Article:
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QUANTITATIVE (COMPUTATIONAL TASKS) 1. At the end of a normal expiration, a person’s lung volume is 2 L, his alveolar pressure is 0 mmHg, and his intrapleural pressure is 24 mmHg. He then inhales 800 mL of air. At the end of inspiration, the alveolar pressure is 0 mmHg and the intrapleural pressure is 28 mmHg. Calculate this person’s lung compliance. 1. 200 mL/mmHg. Lung compliance = Δ lung volume/Δ (Palv - Pip) = 800 mL/ [0 - (-8)] mmHg - [0 - (-4)] mmHg = 800 mL/4 mmHg = 200 mL/mmHg 2. A patient is unable to produce surfactant. To inhale a normal tidal volume, will her intrapleural pressure have to be more or less subatmospheric during inspiration, relative to a healthy person? 2. More subatmospheric than normal. A decreased surfactant level causes the lungs to be less compliant (i.e., more difficult to expand). Therefore, a greater transpulmonary pressure (Palv - Pip) is required to expand them a given amount. 3. A 70 kg adult patient is artificially ventilated by a machine during surgery at a rate of 20 breaths/min and a tidal volume of 250 mL/breath. Assuming a normal anatomical dead space of 150 mL, is this patient receiving an adequate alveolar ventilation? 3 . No. Alveolar ventilation = (Tidal volume - Dead space) × Breathing rate = ( 250 mL - 150 mL)/breath × 20 breaths/min = 2000 mL/min Normal alveolar ventilation is approximately 4000 mL/min in a 70 kg adult. 4. Why must a person floating on the surface of the water and breathing through a snorkel increase his tidal volume and/or breathing frequency if alveolar ventilation is to remain normal? 4. The volume of the snorkel constitutes an additional dead space, so total pulmonary ventilation must be increased if alveolar ventilation is to remain constant. 5. A healthy person breathing room air voluntarily increases alveolar ventilation two fold and continues to do so until reaching new steady-state alveolar gas pressures for oxygen and carbon dioxide. Are the new values higher or lower than normal? 5. The alveolar pO 2 will be higher than normal, and the alveolar pCO 2 will be lower. 6. A person breathing room air has an alveolar pO 2 of 105 mmHg and an arterial pO 2 of 80 mmHg. Could hypoventilation due to, say, respiratory muscle weakness produce these values? 6. No. Hypoventilation reduces arterial pO 2 but only because it reduces alveolar pO 2 . That is, in hypoventilation, both alveolar and arterial pO 2 are decreased to essentially the same degree. In this problem, alveolar pO 2 is normal, and so the person is not hypoventilating. The low arterial pO 2 must therefore represent a defect that causes a discrepancy between alveolar pO 2 and arterial pO 2 . Possibilities include impaired diffusion, a shunting of blood from the right side of the heart to the left through a hole in the heart wall, and a mismatch between airflow and blood flow in the alveoli.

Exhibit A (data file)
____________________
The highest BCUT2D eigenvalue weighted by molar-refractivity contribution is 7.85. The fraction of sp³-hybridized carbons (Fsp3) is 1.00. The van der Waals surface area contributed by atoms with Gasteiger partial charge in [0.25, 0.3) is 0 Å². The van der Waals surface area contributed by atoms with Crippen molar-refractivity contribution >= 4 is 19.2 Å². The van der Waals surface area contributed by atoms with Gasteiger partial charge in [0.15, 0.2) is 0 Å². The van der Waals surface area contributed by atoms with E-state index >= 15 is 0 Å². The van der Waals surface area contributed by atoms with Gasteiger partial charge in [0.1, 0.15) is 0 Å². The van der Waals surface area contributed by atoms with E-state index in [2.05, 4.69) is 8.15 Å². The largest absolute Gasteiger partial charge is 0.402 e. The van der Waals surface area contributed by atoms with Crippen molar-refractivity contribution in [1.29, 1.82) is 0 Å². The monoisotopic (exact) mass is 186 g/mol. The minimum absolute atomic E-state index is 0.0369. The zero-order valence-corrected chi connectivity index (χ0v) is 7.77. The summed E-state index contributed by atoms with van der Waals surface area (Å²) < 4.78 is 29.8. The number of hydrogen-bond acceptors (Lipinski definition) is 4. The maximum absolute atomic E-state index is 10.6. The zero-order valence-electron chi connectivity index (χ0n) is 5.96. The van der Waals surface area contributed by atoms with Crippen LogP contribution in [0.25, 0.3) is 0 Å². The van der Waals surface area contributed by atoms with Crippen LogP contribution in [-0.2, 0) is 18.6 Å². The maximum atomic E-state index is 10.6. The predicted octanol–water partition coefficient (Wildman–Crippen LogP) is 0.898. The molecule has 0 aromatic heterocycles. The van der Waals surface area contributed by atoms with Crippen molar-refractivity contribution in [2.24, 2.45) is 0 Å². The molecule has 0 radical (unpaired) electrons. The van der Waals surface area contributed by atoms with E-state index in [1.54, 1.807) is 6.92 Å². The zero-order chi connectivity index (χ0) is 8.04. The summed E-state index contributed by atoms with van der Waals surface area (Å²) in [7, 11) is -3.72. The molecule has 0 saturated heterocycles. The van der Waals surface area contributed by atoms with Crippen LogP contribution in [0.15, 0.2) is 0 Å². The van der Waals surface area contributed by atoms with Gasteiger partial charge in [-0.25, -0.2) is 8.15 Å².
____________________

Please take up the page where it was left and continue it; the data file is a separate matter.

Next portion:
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  • Spring '10
  • Pedigo
  • mm Hg, pulmonary disease, lung diseases, hypoxemia

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